For small businesses (SMBs), access to capital — and credit — smooths cash flow and drives growth.
High-spending SMBs? Well, the logic follows that they are investing in operations and day-to-day spending to spur top lines (and their own growth). While business credit cards are on offer from any number of issuers and payment networks, smaller firms have expenses that come in tandem with the goal of scaling, such as traveling to new clients or suppliers, or buying inventory in advance of sales that have yet to take place.
The base of SMBs is large (30 million strong in the U.S.), and underpins a hefty chunk of economic growth. It’s been estimated that the small business share of GDP tops 43 percent. For issuers, SMBs represent a key market for providing financial services.
To that end, Visa said on Wednesday (Oct. 23) that it has debuted Visa Infinite Business, billed as an expansion of its business card product suite in the U.S. The company said that the new offering targets high-spend SMBs, building on the Visa Business and Visa Signature credit products already on offer.
In an interview with PYMNTS, David Simon, senior vice president and global head of small business and medium enterprises at Visa, said that Visa Infinite Business — through Infinite B2B (tailored to everyday spend) and Infinite Preferred (focused on travel spend) — comes against a backdrop where 52 percent of SMBs leverage credit cards to run their businesses. Of those that use cards, Visa found in a study that as much as 45 percent of transactions are done across cards.
Simon told PYMNTS that it is increasingly important for SMBs to manage operations, and spend in a business environment where more payments are being made electronically. He pointed toward a continuing trend, where small businesses need higher spending limits than would be found with consumer cards.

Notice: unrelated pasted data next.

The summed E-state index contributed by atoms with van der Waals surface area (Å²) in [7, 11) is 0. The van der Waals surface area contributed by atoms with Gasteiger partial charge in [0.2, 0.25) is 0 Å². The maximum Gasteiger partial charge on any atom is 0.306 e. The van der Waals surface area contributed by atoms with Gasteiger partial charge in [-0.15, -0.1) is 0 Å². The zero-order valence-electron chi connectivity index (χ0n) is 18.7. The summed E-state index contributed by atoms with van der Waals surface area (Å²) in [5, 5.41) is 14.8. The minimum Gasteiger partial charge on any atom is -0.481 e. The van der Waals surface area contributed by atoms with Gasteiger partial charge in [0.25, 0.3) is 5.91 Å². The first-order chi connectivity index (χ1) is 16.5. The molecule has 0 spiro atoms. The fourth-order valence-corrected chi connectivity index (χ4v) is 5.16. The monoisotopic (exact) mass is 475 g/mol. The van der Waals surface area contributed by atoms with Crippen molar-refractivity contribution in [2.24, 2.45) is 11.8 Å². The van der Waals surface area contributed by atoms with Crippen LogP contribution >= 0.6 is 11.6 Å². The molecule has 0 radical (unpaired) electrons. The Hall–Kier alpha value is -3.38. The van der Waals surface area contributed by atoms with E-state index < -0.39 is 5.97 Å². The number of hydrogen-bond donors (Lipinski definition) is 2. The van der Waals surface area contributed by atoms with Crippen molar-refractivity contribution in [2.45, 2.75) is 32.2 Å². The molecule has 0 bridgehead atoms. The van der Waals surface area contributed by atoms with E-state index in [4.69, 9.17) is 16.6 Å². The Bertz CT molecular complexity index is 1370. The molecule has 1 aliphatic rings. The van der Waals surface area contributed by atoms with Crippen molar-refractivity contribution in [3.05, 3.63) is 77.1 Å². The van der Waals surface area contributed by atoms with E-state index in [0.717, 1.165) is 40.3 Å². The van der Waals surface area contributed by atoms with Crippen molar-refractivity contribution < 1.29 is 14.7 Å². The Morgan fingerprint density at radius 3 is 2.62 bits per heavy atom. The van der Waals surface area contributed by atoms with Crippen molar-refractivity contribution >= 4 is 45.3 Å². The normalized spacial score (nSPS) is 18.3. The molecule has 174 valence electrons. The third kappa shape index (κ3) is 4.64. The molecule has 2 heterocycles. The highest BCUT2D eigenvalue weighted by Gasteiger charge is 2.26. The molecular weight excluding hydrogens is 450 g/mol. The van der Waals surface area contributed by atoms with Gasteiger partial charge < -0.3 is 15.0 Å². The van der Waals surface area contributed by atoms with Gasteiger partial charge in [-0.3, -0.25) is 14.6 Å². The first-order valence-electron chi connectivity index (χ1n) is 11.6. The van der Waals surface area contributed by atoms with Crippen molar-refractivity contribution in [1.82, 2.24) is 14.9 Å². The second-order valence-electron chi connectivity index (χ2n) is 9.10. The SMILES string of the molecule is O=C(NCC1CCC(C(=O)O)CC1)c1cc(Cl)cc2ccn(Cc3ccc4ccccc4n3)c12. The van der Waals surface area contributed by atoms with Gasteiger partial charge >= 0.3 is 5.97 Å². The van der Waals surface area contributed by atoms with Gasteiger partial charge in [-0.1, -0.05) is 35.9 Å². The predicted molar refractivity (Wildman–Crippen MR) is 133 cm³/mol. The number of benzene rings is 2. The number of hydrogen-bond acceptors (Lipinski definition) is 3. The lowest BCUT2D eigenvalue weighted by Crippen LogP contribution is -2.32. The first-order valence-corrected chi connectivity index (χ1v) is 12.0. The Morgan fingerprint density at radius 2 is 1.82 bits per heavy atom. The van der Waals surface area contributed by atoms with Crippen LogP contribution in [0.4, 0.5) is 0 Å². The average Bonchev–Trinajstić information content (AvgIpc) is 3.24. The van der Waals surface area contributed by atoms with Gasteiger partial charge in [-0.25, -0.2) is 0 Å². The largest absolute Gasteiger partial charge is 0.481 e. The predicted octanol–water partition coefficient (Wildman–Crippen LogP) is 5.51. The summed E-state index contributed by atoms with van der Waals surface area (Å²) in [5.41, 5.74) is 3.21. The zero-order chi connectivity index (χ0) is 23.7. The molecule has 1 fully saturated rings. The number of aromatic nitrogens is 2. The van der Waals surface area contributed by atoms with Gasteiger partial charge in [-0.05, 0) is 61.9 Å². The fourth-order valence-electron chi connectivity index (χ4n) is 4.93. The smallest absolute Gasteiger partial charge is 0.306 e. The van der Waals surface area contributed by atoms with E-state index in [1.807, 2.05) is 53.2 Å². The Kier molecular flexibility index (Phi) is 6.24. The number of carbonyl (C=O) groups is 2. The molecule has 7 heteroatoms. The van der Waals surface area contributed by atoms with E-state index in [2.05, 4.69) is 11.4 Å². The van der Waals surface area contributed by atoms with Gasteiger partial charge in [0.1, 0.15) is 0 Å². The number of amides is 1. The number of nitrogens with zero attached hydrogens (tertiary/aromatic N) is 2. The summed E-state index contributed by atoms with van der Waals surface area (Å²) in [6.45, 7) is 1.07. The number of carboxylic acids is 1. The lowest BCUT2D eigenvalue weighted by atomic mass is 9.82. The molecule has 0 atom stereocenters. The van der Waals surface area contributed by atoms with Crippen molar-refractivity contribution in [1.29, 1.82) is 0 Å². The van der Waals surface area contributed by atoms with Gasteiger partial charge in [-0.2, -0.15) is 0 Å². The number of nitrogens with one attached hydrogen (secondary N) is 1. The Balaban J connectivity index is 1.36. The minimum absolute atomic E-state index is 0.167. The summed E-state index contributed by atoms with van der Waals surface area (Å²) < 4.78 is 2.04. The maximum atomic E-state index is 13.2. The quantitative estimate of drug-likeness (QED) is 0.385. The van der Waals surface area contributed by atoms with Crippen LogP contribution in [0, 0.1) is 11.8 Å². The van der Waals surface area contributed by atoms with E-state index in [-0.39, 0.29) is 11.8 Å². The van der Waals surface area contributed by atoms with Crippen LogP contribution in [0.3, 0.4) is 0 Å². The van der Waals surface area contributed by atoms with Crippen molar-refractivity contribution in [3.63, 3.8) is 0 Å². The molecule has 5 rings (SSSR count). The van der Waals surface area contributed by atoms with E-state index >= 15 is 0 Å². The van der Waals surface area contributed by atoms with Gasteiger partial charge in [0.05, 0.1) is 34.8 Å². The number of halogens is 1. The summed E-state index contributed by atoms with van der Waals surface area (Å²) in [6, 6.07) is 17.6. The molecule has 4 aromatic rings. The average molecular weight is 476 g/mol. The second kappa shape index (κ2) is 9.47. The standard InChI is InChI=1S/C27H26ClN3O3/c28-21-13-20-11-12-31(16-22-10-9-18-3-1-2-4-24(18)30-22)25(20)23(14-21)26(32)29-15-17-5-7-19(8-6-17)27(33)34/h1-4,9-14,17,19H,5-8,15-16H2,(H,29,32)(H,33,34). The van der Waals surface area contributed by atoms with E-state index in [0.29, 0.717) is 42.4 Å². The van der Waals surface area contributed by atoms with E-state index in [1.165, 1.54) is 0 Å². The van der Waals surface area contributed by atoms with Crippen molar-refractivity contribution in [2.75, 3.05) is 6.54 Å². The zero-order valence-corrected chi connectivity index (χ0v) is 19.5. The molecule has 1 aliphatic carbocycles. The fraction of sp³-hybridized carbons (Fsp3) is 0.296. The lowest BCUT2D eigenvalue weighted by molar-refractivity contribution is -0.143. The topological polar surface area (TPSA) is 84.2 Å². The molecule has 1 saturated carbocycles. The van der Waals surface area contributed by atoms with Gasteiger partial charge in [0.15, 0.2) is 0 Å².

It’s been well documented that business spending — especially on a B2B basis — is mired in paper, as 80 percent of firms still rely on paper checks when making B2B payments. As Simon said, credit offers a strong alternative to cash and check-based payments between buyers and suppliers.
“SMBs use credit in a variety of ways,” he told PYMNTS, “as end-of-the-month, short-term financing, on a per-transaction basis or as a longer-term financing vehicle.”
Speaking generally of the features offered through corporate cards, he said spend management tools (where limits can be put in place per card or employee) can control transactions, and improve operations with the insight that accompanies such data. Simon noted that Infinite Business integrates with SMBs’ accounting software, offering a holistic view of spending down to an employee or merchant level, with tailored alerts sent in real time. Businesses can analyze and dissect spending patterns on a regular basis.
With a nod to the 60 percent of SMBs that travel at least once a month, and the B2B options, he noted that rewards (through cash back or miles) exist as a way to reinvest in the business.
Drilling down into the typical SMB customer profile, he said building on the Visa Business and Signature lines comes as the firm continues to target companies with a high level of travel, or those that are, alternatively, marked by a higher velocity of spend — as measured by number of transactions, or dollar volume tied to those transactions.
Simon told PYMNTS that those attributes can differ by industry, or even by issuer, and added that Visa is working with issuers to determine what credit-line minimums and maximums will be. He said the credit limits will be higher than the other credit products Visa operates.
For the issuers, offering SMB-specific cards broaden their customer bases.
“For SMBs to use credit cards with suppliers to augment other forms of financing, and to avail themselves of the security, benefits and rewards of these cards — that’s appealing to them,” said Simon.